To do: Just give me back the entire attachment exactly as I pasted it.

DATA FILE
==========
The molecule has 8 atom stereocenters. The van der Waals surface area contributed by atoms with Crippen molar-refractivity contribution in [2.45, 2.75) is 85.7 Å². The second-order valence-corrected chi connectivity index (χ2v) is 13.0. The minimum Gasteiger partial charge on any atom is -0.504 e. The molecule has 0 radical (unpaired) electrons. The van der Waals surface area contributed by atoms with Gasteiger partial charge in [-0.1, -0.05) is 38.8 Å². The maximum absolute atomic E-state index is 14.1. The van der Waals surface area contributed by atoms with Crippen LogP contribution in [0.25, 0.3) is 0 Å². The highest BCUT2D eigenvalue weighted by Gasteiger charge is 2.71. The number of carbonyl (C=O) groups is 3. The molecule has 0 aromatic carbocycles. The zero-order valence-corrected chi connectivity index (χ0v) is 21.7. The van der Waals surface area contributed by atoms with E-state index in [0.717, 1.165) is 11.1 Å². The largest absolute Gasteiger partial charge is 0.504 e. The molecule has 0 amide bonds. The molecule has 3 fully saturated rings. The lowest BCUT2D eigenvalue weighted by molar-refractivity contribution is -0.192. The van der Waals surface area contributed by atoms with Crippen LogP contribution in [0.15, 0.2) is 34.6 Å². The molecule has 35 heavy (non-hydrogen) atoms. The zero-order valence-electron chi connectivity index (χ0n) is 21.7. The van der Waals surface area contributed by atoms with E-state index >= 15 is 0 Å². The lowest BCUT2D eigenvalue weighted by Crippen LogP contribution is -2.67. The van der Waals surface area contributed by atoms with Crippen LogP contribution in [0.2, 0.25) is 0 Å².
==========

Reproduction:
The molecule has 8 atom stereocenters. The van der Waals surface area contributed by atoms with Crippen molar-refractivity contribution in [2.45, 2.75) is 85.7 Å². The second-order valence-corrected chi connectivity index (χ2v) is 13.0. The minimum Gasteiger partial charge on any atom is -0.504 e. The molecule has 0 radical (unpaired) electrons. The van der Waals surface area contributed by atoms with Gasteiger partial charge in [-0.1, -0.05) is 38.8 Å². The maximum absolute atomic E-state index is 14.1. The van der Waals surface area contributed by atoms with Crippen LogP contribution in [0.25, 0.3) is 0 Å². The highest BCUT2D eigenvalue weighted by Gasteiger charge is 2.71. The number of carbonyl (C=O) groups is 3. The molecule has 0 aromatic carbocycles. The zero-order valence-corrected chi connectivity index (χ0v) is 21.7. The van der Waals surface area contributed by atoms with E-state index in [0.717, 1.165) is 11.1 Å². The largest absolute Gasteiger partial charge is 0.504 e. The molecule has 0 amide bonds. The molecule has 3 fully saturated rings. The lowest BCUT2D eigenvalue weighted by molar-refractivity contribution is -0.192. The van der Waals surface area contributed by atoms with Crippen LogP contribution in [0.15, 0.2) is 34.6 Å². The molecule has 35 heavy (non-hydrogen) atoms. The zero-order valence-electron chi connectivity index (χ0n) is 21.7. The van der Waals surface area contributed by atoms with E-state index >= 15 is 0 Å². The lowest BCUT2D eigenvalue weighted by Crippen LogP contribution is -2.67. The van der Waals surface area contributed by atoms with Crippen LogP contribution in [0.2, 0.25) is 0 Å².